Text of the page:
"Surely, ten years should reconcile us to his departure. But, it hasn't. When he went, magic lost something; an intangible something which it has never regained. Perhaps it was prestige that we lost, or a leader-or, an idol."
That is a telling statement by someone quite involved in the world of magic. Most any magician, who has been dead ten years, is all but forgotten, sadly. But Houdini's name was being spoken so often it was almost as if he had never left. Mr. Larsen goes on to say that had Houdini lived he no doubt would be involved in theatre, radio and getting himself ready for television. Imagine HOUDINI being an early television pioneer. Wow.
The last half of the article is the part I refer to as 'the secret education'. Mr. Larsen shares his insights on the escape act, the concepts and how to present one properly in 1936. I can tell you, as someone who has performed escapes, he is right on the money. The one area though that I seem to part company with my fellow magi is in the area of the 'fast escapes'. I do believe a quicker pace is helpful in the 21st Century, but I can also tell you from personal experience that a long drawn out escape will also play today, IF structured properly, contrary to popular opinion.
I can also say that being shackled, chained, roped, straitjacketed and so on, gives one a unique insight into Houdini that the non-performer doesn't have. I'm not saying it makes you smarter, I'm just saying it does make you understand some of the things he went through and makes a lot of these challenges really come to life more so than someone who has never been nailed into a packing crate or coffin or some other crazy device.
I can just see Houdini laughing at our modern day expression "Thinking Outside the Box." For him it would have had a double meaning. In truth, that is the escape artists greatest tool, is being able to think outside the box and think under pressure. In the world of the magician we have something called 'outs'. These are preplanned schemes to use in case a trick goes wrong and we can adjust and bring about a successful conclusion regardless of some aspect not going properly. Well, in the world of escapes, if something goes wrong, you can be in serious trouble. You can be facing injury and even possible death. No matter if you are using specialized equipment or things totally 100% legitimate, if something goes wrong you step into the danger zone. In a great article by Chuck Romano over at his site, My Magic Uncle, he mentions an incident when Hardeen was stuck inside the MilkCan and DoubleFold Death Defying Mystery Box. This was potentially deadly, but thankfully Hardeen did not panic and had a preplanned out (please go read the article to find out what Hardeen did).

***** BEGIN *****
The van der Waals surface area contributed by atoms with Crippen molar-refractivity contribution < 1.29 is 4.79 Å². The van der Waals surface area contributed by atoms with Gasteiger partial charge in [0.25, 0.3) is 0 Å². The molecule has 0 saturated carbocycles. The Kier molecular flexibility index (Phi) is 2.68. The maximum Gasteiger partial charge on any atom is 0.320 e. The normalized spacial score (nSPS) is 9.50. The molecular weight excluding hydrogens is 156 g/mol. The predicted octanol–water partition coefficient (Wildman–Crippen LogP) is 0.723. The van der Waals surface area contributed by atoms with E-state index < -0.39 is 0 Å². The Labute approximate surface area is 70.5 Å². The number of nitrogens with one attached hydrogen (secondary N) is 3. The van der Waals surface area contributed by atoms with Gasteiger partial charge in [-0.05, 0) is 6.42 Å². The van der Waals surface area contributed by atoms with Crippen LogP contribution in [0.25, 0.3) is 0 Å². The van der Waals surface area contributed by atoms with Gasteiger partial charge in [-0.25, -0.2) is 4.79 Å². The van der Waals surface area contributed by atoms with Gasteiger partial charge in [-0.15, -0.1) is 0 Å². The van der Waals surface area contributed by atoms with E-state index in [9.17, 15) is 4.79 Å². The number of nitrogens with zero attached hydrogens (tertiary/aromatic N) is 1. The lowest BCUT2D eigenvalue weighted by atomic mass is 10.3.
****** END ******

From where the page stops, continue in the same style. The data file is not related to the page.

I have had things go wrong with escapes on more than one occasion and let me tell you, your brain shoots into overdrive. You begin thinking so fast it hardly makes sense until suddenly your brain 'clicks' on the right solution and everything comes back into focus. And that is not a panic mode, it's just what happens when you are faced with a potential failure and you need to turn it around.
If you ever get the chance to read The Genii Speaks from Vol 1 Issue 2 of Genii, you'll get a better understanding of the mind of the escape artist once you finish the article. And despite the fact that there were other people who did escapes before, during, and after Houdini, he was without question the archetype of the grand escapologist.
BY THE WAY, We are now on the final week of the 30 Days of Houdini. So far I have successfully put up an article each day this month of Houdini. The Final Week, MIGHT, have a few surprises...MIGHT, lol. Or they may have to wait until the next 30 Days of Houdini, which will be very different trust me. Keep watching and thanks for being faithful readers of my blog.
To check out the previous articles http://www.themagicdetective.com/search/label/30%20days